15 things to be aware of regarding SECR and links to ESOS


Below is a simple flowchart that sets out whether or not you are likely to be affected by ESOS phase 2 or SECR:

  1. SECR supersedes the Carbon Reduction Commitment (CRC)

SECR takes the place the reporting requirements of the CRC, which ended on 31st March 2019. However, SECR is not the same and contains significantly different reporting requirements.

 

  1. The scope of compliance has changed

Both total energy and fuel consumption (TEC) and carbon emissions must be reported. These must include, as a minimum, the sum of electricity, gas and transport fuel expressed in units of consumption (e.g. kWh), and Scope 1 emissions along with an intensity ratio and information relating to energy efficiency activities. SECR became live for most companies on 1st April 2019. Whenever your annual return date starts, at the very least, you need to be collecting your energy and fuel data from this date.

 

  1. Were you exempt from the CRC?

If you were exempt from CRC, you may well NOT be exempt from SECR. The new regulation delivers a significant increase in the number of mandated companies. With only around 2,000 CRC participants (many from the public sector that are not affected by SECR).  SECR will mandate reporting for up to 15,500 companies, including those mandated to ESOS. SECR regulations apply to:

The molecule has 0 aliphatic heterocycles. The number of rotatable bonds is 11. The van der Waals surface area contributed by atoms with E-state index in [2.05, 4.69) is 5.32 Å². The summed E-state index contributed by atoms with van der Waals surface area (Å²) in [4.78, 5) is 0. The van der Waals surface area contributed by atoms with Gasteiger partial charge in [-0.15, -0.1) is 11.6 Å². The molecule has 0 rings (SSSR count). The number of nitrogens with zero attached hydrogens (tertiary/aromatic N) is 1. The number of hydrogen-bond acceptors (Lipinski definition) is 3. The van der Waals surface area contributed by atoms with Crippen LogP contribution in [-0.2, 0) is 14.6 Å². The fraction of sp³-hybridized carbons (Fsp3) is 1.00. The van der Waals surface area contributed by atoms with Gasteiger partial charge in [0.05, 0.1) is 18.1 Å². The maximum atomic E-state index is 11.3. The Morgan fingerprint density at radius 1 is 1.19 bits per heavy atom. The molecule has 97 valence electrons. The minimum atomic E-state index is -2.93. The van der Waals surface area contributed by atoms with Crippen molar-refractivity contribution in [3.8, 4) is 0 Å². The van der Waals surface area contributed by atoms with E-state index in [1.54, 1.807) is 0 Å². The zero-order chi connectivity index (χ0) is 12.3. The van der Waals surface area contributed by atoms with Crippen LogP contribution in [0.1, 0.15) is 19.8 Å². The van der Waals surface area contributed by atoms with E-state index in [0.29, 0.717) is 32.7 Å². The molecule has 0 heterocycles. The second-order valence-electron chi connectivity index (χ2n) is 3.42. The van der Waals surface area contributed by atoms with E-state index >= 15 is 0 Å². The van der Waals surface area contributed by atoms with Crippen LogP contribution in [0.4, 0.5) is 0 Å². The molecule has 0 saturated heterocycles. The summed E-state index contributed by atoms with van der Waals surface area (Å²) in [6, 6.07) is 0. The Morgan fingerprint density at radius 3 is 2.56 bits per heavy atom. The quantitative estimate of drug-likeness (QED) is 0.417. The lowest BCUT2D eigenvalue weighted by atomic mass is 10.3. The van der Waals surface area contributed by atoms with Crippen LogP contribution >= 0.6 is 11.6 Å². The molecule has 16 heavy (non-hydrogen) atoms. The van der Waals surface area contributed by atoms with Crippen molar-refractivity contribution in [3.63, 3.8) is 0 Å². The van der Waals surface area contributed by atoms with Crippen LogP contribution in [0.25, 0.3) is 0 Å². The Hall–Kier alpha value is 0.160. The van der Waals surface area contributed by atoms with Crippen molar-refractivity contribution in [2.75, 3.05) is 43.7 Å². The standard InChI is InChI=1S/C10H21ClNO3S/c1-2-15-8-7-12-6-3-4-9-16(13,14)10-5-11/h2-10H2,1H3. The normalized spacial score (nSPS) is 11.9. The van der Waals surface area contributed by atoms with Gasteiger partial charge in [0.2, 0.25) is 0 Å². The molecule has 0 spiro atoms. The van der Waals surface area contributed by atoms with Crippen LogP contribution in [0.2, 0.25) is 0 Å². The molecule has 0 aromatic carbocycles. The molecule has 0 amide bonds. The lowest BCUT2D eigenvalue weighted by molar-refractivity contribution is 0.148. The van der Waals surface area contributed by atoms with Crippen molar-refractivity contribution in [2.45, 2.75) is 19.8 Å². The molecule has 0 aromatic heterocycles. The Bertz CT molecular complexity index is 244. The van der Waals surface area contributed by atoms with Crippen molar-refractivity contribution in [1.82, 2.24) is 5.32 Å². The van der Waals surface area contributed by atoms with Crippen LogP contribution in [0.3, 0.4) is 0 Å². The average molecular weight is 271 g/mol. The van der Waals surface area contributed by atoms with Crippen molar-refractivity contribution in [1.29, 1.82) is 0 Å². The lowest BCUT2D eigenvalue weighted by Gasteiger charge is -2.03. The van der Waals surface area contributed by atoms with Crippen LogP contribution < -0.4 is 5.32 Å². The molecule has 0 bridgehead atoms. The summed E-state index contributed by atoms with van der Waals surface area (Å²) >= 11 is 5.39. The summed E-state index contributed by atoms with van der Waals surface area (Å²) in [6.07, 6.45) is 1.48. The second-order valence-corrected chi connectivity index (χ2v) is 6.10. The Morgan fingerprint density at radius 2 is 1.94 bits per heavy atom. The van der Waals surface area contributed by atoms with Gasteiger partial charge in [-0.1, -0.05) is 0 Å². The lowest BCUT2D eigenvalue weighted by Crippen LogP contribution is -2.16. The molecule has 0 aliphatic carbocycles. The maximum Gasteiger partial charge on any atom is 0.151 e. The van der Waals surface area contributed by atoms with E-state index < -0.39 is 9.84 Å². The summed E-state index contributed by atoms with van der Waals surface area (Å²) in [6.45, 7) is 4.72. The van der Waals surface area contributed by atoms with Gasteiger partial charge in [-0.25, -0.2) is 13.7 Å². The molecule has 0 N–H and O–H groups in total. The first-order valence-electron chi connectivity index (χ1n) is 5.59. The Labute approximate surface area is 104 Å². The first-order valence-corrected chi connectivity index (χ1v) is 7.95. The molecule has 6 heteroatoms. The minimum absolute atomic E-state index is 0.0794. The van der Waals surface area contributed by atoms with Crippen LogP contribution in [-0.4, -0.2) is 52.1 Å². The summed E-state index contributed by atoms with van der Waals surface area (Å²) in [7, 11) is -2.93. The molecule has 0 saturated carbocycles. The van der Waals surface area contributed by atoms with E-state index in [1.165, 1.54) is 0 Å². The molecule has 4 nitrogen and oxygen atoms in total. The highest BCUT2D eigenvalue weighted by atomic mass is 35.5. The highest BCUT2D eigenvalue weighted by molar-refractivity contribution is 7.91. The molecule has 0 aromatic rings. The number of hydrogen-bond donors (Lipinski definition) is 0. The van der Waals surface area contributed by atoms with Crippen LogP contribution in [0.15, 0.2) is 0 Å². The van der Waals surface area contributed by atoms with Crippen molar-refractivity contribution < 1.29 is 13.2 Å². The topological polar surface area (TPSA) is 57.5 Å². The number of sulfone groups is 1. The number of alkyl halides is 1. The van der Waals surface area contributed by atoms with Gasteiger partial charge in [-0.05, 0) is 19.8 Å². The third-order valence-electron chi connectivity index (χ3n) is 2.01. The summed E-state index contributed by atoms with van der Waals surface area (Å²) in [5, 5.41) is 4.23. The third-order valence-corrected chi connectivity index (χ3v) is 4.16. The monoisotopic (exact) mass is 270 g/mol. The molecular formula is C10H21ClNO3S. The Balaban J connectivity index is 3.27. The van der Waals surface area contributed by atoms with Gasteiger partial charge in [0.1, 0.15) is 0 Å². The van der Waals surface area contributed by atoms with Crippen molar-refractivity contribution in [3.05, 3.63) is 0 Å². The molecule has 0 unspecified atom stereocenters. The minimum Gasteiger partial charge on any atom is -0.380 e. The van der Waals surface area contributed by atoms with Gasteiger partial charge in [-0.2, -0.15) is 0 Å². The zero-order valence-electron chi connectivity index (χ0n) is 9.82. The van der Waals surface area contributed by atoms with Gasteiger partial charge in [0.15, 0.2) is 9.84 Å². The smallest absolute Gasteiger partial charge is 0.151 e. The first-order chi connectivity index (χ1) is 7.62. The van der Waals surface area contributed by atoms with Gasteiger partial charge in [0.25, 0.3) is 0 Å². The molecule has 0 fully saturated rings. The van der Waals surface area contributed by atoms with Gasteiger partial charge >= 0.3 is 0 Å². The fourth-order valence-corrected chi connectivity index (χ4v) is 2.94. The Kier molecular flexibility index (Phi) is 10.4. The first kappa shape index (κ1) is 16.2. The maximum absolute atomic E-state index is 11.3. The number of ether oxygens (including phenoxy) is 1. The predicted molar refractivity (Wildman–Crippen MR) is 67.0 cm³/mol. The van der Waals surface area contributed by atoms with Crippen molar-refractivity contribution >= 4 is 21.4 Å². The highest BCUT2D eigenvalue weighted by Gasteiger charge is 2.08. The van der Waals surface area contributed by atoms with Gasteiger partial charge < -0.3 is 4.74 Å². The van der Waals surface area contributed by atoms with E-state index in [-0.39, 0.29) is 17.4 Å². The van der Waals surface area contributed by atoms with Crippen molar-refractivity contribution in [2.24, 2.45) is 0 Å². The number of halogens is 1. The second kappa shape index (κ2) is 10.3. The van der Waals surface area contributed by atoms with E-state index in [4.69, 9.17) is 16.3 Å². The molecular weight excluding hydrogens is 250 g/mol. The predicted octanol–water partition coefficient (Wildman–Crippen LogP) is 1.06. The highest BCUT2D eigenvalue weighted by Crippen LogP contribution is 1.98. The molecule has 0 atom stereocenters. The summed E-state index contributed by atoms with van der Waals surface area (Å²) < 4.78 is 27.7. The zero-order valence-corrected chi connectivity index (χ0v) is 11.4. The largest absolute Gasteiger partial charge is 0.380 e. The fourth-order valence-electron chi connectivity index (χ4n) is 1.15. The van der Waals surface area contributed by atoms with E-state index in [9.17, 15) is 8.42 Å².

UK incorporated Quoted companies (as defined at s.385 of the Companies Act 2006) also known as Plcs.

UK registered unquoted (Private/Ltd) companies that satisfy any two (or more) of the following criteria:

  • More than 250 employees.
  • Annual turnover greater than £36 million.
  • Annual balance sheet total greater than £18 million.

Large Limited Liability Partnerships (LLPs) that meet two or more of the above criteria.

Large unregistered companies that are required to produce directors’ reports under the Large and Medium-sized Companies and Groups Regulations 2008.

 

  1. Disclosure against other frameworks might make this easier

If you previously participated in the CRC, Energy Savings Opportunities Scheme (ESOS), Climate Change Agreements (CCA) Scheme or EU Emissions Trading Scheme (ETS) reporting, as well as other voluntary environmental reporting frameworks, you may already have a reasonable system in place to deal with much of SECR.